- Genetics: Some breeds are more prone to pancreatitis than others. These breeds include Schnauzers, Cocker Spaniels, King Charles Spaniels, Collies, and Boxers. While these breeds are most at risk, any breed can develop pancreatitis.
- Diet: In many cases of pancreatitis, some kind of fatty or unfamiliar food was introduced to the dog in question. Feeding a pet their normal and recommended diet can greatly reduce their risk of getting pancreatitis.
- Disease: Some hormonal diseases, such as hypothyroidism, have been linked to pancreatitis. Cancer of the pancreas can also result in this condition.
- Trauma: Pancreatitis can occur while patients are healing from any kind of trauma to the abdomen.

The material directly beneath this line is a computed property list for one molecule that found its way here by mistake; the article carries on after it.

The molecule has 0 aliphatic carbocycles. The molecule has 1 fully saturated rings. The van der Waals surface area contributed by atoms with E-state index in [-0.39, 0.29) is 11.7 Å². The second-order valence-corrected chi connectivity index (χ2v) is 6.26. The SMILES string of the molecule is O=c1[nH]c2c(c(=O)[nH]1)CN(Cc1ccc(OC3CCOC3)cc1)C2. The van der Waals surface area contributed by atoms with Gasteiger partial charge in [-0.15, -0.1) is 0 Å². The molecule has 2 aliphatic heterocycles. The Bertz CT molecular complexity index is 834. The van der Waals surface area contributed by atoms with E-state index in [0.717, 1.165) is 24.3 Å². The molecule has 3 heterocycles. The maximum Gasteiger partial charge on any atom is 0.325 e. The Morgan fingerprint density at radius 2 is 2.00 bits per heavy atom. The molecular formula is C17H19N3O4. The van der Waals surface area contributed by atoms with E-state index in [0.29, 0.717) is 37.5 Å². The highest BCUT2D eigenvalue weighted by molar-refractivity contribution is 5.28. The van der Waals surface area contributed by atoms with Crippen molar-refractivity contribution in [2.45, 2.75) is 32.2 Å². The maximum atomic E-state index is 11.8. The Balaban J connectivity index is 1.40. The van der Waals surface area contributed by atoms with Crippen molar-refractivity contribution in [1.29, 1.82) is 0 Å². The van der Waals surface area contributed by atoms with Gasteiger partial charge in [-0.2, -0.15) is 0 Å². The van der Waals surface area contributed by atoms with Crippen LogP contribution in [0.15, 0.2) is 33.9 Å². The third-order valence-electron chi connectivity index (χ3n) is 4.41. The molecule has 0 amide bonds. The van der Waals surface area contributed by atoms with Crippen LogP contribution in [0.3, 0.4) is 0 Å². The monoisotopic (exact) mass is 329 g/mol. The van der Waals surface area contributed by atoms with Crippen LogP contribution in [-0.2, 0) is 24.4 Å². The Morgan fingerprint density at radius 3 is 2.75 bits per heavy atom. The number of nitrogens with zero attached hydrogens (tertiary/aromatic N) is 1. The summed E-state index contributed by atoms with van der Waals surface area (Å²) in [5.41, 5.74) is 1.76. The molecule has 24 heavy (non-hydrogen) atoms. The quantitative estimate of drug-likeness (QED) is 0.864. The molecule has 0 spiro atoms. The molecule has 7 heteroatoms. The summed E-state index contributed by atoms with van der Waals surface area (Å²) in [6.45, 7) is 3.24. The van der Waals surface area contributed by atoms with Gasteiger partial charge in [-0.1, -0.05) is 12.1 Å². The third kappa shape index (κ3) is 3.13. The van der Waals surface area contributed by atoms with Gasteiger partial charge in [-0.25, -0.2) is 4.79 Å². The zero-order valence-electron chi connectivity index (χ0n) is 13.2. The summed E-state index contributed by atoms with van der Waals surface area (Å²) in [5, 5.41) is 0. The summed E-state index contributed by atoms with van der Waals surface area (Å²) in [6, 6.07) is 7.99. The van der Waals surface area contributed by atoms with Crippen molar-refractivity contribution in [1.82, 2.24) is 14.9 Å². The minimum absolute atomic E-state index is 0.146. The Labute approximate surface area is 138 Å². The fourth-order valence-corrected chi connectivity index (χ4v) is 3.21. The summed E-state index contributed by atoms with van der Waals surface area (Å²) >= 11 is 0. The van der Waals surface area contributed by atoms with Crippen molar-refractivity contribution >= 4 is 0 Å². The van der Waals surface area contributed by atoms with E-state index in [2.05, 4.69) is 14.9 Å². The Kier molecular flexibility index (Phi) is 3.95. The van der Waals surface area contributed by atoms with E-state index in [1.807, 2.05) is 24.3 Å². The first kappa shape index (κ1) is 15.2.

- Age & Weight: Older, overweight dogs are more prone to pancreatitis. This is due to the high levels of fat in the blood.
- New Medication: Pancreatitis has been brought on by the addition of a new medication. Some medications linked to pancreatitis include calcium, cholinesterase inhibitors, potassium bromide, phenobarbital, some diuretics, and azathioprine.
The presenting symptoms will help to point the veterinarian in the direction of testing for this condition. Along with a thorough medical history, there are a few diagnostics used to diagnose pancreatitis in dogs.
- Blood work: There are a few factors that will be considered when a veterinarian reviews blood work for the suspicion of pancreatitis. In a complete blood count and biochemistry, a high level of amylase may be observed. However, this result alone cannot confirm pancreatitis in dogs. Now, most doctors rely on a diagnostic that tests for pancreas-specific lipase. This test requires only a small amount of blood, and is referred to as a CPL.